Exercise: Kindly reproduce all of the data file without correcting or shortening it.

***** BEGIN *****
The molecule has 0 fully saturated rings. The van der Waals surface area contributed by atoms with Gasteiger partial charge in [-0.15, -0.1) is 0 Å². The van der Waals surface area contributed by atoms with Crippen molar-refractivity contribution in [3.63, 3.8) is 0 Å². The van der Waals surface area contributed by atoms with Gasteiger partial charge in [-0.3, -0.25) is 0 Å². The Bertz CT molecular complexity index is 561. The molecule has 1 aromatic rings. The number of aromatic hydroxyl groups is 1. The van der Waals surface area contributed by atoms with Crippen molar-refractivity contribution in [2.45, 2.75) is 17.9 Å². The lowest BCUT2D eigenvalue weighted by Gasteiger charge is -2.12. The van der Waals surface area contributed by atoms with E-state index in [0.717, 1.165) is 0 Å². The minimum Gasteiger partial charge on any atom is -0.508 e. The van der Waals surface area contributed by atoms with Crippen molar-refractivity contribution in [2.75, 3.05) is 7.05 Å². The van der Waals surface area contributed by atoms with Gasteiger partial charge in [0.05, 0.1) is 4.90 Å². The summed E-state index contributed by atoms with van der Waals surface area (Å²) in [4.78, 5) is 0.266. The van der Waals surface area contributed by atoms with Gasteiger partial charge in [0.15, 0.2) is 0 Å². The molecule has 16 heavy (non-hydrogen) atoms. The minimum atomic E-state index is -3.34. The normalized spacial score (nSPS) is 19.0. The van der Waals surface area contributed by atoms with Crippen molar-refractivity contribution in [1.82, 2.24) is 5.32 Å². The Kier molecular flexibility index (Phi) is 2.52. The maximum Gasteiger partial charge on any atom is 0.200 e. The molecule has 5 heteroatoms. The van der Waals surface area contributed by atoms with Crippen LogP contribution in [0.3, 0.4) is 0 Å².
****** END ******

The molecule has 0 fully saturated rings. The van der Waals surface area contributed by atoms with Gasteiger partial charge in [-0.15, -0.1) is 0 Å². The van der Waals surface area contributed by atoms with Crippen molar-refractivity contribution in [3.63, 3.8) is 0 Å². The van der Waals surface area contributed by atoms with Gasteiger partial charge in [-0.3, -0.25) is 0 Å². The Bertz CT molecular complexity index is 561. The molecule has 1 aromatic rings. The number of aromatic hydroxyl groups is 1. The van der Waals surface area contributed by atoms with Crippen molar-refractivity contribution in [2.45, 2.75) is 17.9 Å². The lowest BCUT2D eigenvalue weighted by Gasteiger charge is -2.12. The van der Waals surface area contributed by atoms with E-state index in [0.717, 1.165) is 0 Å². The minimum Gasteiger partial charge on any atom is -0.508 e. The van der Waals surface area contributed by atoms with Crippen molar-refractivity contribution in [2.75, 3.05) is 7.05 Å². The van der Waals surface area contributed by atoms with Gasteiger partial charge in [0.05, 0.1) is 4.90 Å². The summed E-state index contributed by atoms with van der Waals surface area (Å²) in [4.78, 5) is 0.266. The van der Waals surface area contributed by atoms with Gasteiger partial charge in [0.15, 0.2) is 0 Å². The molecule has 16 heavy (non-hydrogen) atoms. The minimum atomic E-state index is -3.34. The normalized spacial score (nSPS) is 19.0. The van der Waals surface area contributed by atoms with Crippen molar-refractivity contribution in [1.82, 2.24) is 5.32 Å². The Kier molecular flexibility index (Phi) is 2.52. The maximum Gasteiger partial charge on any atom is 0.200 e. The molecule has 5 heteroatoms. The van der Waals surface area contributed by atoms with Crippen LogP contribution in [0.3, 0.4) is 0 Å².